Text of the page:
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  Impacts of future deforestation and climate change on the hydrology of the Amazon Basin: a multi-model analysis with a new set of land-cover change scenarios

Guimberteau, M., Ciais, P., Ducharne, A., Boisier, J. P., Dutra Aguiar, A. P., Biemans, H., De Deurwaerder, H., Galbraith, D., Kruijt, B., Langerwisch, F., Poveda, G., Rammig, A., Rodriguez, D. A., Tejada, G., Thonicke, K., Von Randow, C., Von Randow, R. C. S., Zhang, K., Verbeeck, H. (2017): Impacts of future deforestation and climate change on the hydrology of the Amazon Basin: a multi-model analysis with a new set of land-cover change scenarios. - Hydrology and Earth System Sciences, 21, 3, 1455-1475.

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Guimberteau, M.1, Author
Ciais, P.1, Author
Ducharne, A.1, Author
Boisier, J. P.1, Author
Dutra Aguiar, A. P.1, Author
Biemans, H.1, Author
De Deurwaerder, H.1, Author
Galbraith, D.1, Author
Kruijt, B.1, Author
Langerwisch, Fanny2, Author              
Poveda, G.1, Author
Rammig, Anja2, Author              
Rodriguez, D. A.1, Author
Tejada, G.1, Author
Thonicke, Kirsten2, Author              
Von Randow, C.1, Author
Von Randow, R. C. S.1, Author
Zhang, K.1, Author
Verbeeck, H.1, Author
1External Organizations, ou_persistent22              
2Potsdam Institute for Climate Impact Research, ou_persistent13              


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 Abstract: Deforestation in Amazon is expected to decrease evapotranspiration (ET) and to increase soil moisture and river discharge under prevailing energy-limited conditions. The magnitude and sign of the response of ET to deforestation depend both on the magnitude and regional patterns of land-cover change (LCC), as well as on climate change and CO2 levels. On the one hand, elevated CO2 decreases leaf-scale transpiration, but this effect could be offset by increased foliar area density. Using three regional LCC scenarios specifically established for the Brazilian and Bolivian Amazon, we investigate the impacts of climate change and deforestation on the surface hydrology of the Amazon Basin for this century, taking 2009 as a reference. For each LCC scenario, three land surface models (LSMs), LPJmL-DGVM, INLAND-DGVM and ORCHIDEE, are forced by bias-corrected climate simulated by three general circulation models (GCMs) of the IPCC 4th Assessment Report (AR4). On average, over the Amazon Basin with no deforestation, the GCM results indicate a temperature increase of 3.3 °C by 2100 which drives up the evaporative demand, whereby precipitation increases by 8.5 %, with a large uncertainty across GCMs. In the case of no deforestation, we found that ET and runoff increase by 5.0 and 14 %, respectively. However, in south-east Amazonia, precipitation decreases by 10 % at the end of the dry season and the three LSMs produce a 6 % decrease of ET, which is less than precipitation, so that runoff decreases by 22 %. For instance, the minimum river discharge of the Rio Tapajós is reduced by 31 % in 2100. To study the additional effect of deforestation, we prescribed to the LSMs three contrasted LCC scenarios, with a forest decline going from 7 to 34 % over this century. All three scenarios partly offset the climate-induced increase of ET, and runoff increases over the entire Amazon. In the south-east, however, deforestation amplifies the decrease of ET at the end of dry season, leading to a large increase of runoff (up to +27 % in the extreme deforestation case), offsetting the negative effect of climate change, thus balancing the decrease of low flows in the Rio Tapajós. These projections are associated with large uncertainties, which we attribute separately to the differences in LSMs, GCMs and to the uncertain range of deforestation. At the subcatchment scale, the uncertainty range on ET changes is shown to first depend on GCMs, while the uncertainty of runoff projections is predominantly induced by LSM structural differences. By contrast, we found that the uncertainty in both ET and runoff changes attributable to uncertain future deforestation is low.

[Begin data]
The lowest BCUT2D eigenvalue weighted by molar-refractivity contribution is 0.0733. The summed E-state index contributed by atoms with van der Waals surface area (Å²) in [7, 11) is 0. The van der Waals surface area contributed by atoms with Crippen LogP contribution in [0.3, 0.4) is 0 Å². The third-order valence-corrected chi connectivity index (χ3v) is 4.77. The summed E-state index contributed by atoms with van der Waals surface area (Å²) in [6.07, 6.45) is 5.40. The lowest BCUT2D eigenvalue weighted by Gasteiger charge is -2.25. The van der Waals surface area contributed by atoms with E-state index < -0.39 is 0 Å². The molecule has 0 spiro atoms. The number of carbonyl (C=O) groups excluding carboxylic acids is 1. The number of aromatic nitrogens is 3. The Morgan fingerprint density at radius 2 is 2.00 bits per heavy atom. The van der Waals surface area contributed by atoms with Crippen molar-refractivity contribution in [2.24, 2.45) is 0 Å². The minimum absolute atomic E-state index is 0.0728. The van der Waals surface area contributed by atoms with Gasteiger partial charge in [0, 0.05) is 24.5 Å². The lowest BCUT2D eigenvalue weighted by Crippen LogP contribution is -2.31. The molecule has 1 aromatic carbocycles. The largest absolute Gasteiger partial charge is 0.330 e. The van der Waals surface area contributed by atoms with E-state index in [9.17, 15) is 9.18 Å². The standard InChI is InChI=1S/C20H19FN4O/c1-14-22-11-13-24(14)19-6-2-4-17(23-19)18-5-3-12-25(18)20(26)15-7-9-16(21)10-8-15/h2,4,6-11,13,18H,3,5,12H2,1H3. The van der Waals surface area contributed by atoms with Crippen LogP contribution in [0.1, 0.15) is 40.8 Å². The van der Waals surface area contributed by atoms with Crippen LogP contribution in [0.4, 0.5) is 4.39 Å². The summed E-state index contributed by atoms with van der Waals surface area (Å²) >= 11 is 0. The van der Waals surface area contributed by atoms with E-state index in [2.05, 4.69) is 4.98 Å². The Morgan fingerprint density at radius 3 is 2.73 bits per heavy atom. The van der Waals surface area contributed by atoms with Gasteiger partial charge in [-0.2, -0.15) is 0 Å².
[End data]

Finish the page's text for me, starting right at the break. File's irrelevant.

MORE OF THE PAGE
Dates: 2017
 Publication Status: Finally published
 Pages: -
 Publishing info: -
 Table of Contents: -
 Rev. Type: -
 Identifiers: DOI: 10.5194/hess-21-1455-2017
PIKDOMAIN: Earth System Analysis - Research Domain I
eDoc: 7974
Working Group: Ecosystems in Transition
 Degree: -



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Title: Hydrology and Earth System Sciences
Source Genre: Journal, SCI, Scopus, p3, oa
Publ. Info: -
Pages: - Volume / Issue: 21 (3) Sequence Number: - Start / End Page: 1455 - 1475 Identifier: CoNE: https://publications.pik-potsdam.de/cone/journals/resource/journals208